Odoi mound (御土居)
Odoi is a mound built by Hideyoshi TYOTOMI surrounding Kyoto. This mound together with the moat on its outside is also called Odoi-hori Moat. This is a product of Hideyoshi's project of reconstructing Kyoto along with Jurakudai Castle, Teramachi-dori Street, and Tensho no Jiwari (land allotment system during the Tensho period). A part of this mound still remaining in Kyoto City is designated as a Historic Spot.
The position of the Odoi mound is estimated based on its existing remains and maps of the Edo period, because the actual records of its position from the time of Hideyoshi are now lost.
It encircles a rectangular area that measures about 8.5 km from north to south and about 3.5 km from east to west. Odoi mound is not necessarily linearly arranged, it has a few indentations on the west side. It's entire length is about 22.5 km. Its northern end is around Kamogawa Junior High School at Shichiku of Kita-ku Ward; its southern end is at the south of To-ji Temple in Minami-ku Ward; its eastern end roughly comes into line with present Kawaramachi-dori Street; and its western end is around Enmachi Station of Sanin Main Line in Nakagyo-ku Ward. Its eastern part was along the Kamo-gawa River, its northwestern part was along the Kamiya-gawa River (also known as the Tenjin-gawa River), and these rivers served as moats.
The area inside Odoi mound was called Rakuchu, and outside, Rakugai. The area north to Kuramaguchi-dori Street inside Odoi was sometimes called Rakugai.
Those spots at which Odoi was cut by roads that connected Rakuchu and Rakugai were called 'Kuchi' (Guchi). Place names such as Kuramaguchi and Tanbaguchi survive today. There were ten Kuchi when it was built according to "Sanmyakuinki" (diary of Nobutaka KONOE).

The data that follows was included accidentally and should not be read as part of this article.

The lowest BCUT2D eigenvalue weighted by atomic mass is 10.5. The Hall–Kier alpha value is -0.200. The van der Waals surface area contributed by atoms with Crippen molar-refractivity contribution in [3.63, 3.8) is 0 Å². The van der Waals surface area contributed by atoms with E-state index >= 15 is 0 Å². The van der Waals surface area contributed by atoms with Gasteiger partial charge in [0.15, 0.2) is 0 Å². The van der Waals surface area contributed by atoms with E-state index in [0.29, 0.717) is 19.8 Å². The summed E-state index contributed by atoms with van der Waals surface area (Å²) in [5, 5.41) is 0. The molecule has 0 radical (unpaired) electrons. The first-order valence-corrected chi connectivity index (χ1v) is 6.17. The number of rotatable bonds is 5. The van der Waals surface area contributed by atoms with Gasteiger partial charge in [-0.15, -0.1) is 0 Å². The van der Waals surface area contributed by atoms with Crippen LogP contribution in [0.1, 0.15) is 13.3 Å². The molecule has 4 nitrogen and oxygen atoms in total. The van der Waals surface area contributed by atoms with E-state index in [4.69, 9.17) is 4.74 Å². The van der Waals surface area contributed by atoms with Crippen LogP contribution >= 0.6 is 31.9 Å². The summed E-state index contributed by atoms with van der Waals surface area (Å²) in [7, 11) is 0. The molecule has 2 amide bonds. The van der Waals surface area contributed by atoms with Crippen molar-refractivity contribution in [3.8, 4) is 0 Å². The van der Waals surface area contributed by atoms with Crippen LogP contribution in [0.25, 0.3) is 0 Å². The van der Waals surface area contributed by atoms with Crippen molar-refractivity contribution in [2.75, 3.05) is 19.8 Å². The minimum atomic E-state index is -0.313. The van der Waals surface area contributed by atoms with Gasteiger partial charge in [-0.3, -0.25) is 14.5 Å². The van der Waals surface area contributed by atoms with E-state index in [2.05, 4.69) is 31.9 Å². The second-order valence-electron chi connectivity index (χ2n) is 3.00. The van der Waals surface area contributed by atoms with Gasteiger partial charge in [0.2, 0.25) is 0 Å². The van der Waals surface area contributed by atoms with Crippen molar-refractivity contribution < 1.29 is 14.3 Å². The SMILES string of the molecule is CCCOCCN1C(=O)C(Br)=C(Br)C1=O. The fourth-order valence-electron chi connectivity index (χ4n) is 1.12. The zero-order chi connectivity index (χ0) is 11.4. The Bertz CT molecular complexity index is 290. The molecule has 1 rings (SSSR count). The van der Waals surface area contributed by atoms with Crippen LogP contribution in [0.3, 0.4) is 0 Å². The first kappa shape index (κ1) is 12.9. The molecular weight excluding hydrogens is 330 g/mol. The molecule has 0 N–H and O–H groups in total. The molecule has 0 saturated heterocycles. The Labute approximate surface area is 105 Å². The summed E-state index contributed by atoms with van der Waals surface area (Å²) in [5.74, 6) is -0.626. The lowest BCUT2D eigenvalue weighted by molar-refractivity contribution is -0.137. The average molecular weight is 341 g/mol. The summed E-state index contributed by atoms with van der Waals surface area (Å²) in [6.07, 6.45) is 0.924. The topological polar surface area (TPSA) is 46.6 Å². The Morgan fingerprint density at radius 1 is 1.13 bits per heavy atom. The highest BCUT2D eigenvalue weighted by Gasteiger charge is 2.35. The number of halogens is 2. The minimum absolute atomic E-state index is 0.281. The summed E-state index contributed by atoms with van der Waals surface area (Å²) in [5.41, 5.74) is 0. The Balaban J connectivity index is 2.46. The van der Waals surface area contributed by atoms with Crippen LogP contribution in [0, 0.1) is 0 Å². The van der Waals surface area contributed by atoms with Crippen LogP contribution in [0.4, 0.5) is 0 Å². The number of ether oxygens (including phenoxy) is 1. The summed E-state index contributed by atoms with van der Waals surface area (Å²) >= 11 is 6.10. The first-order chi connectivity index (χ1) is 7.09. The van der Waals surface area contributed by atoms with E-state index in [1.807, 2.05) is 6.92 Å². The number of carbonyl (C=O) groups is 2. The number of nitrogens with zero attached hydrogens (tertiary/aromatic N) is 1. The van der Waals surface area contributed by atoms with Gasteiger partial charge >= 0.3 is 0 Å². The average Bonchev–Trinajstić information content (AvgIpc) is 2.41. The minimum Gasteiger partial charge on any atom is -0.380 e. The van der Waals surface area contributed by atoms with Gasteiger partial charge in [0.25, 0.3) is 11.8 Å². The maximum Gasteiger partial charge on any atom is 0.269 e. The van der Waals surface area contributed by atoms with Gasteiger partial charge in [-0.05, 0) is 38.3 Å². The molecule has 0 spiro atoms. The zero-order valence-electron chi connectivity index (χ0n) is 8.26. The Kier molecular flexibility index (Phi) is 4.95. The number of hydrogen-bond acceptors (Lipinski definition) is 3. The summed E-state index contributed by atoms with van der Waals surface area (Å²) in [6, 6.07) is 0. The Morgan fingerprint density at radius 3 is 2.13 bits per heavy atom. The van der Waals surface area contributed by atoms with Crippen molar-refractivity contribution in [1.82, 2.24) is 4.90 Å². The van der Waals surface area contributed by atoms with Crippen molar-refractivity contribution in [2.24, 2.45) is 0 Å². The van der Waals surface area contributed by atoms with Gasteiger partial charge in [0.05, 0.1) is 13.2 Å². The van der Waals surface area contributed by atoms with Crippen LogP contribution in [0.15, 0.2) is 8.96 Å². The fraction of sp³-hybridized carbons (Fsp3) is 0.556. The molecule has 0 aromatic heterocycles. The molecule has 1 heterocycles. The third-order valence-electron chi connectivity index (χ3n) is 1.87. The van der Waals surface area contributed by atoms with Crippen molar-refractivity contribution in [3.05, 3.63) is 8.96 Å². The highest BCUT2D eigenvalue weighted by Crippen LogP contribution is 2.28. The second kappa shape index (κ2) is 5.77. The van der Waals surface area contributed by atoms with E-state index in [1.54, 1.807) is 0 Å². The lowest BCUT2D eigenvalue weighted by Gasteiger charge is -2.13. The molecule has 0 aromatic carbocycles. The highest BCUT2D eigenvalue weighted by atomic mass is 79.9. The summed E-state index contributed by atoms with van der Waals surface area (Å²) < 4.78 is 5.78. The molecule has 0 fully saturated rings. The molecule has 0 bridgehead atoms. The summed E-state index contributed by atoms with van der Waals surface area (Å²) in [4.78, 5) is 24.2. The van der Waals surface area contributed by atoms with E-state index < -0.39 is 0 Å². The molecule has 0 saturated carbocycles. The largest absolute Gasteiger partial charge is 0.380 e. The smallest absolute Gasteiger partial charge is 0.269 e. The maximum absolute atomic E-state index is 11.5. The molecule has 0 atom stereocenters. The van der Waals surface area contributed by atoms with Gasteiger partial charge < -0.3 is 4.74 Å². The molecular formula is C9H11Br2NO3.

Kyoto Prefecture's survey in 1920 revealed that the cross section of Odoi mound was a trapezoid measuring about twenty meters wide at the base, about five meters wide at the top, and about five meters tall. Along the outer side of the mound a moat was built measuring about a dozen meters wide and about four meters deep at the maximum.
Bamboo trees were planted on top of Odoi mound. Stone Buddhist images are sometimes excavated from inside the mound, and the reason why they were buried there is unknown.
Purpose of its Construction
Although there are no documents that refer to the purposes of its construction explained by Hideyoshi's own words, the following theories are presented:
Many cities in the Sengoku Period (Period of Warring States) had encircling protective walls called 'Sogamae' (defense facilities such as moat and mound). Devastated by the Onin War, Kyoto at that time was split into two towns, Kamigyo and Shimogyo, and each had Sogamae. Hideyoshi is thought to have built the Odoi mound as a large scale Sogamae to replace the old Sogamae by dismantling them with the aim of expanding the city area of Kyoto.
However, there are some unreasonable aspects for the purpose of military defense as follows:
The area surrounded by Odoi was extremely large compared to the urban area at that time, and some areas at the west and at the north were farmlands until the end of the Second World War. This made the length of Odoi mound very long and required a large number of soldiers to defend it.
Bamboo trees on Odoi blocked the view and made it difficult for soldiers to move on the mound. It had no Yagura (turret) which was usually built on a protective wall.
A picture map of Odoi shows no obstructions at any entrances of Odoi and no structures to repel intruders which were usually used for castles at that time.
The east side of Odoi faced the west side of the Kamo-gawa River playing a role of a dike of the river. The Odoi mound extends to the north to protect the Kyoto's urban area from flood water at this part of the Kamo-gawa River.
It was to fend off the influences of temples and shrines. Temples and shrines such as Enryaku-ji Temple and Yasaka-jinja Shrine in the neighborhood had significantly influential powers in the medieval Kyoto. Some say that Odoi was to stem these powers by restricting the traffic between Rakuchu and Rakugai.
According to "Nihonshi" (History of Japan) by Luis FROIS, Hideyoshi had Odoi planted with trees (bamboo) for aesthetic purposes.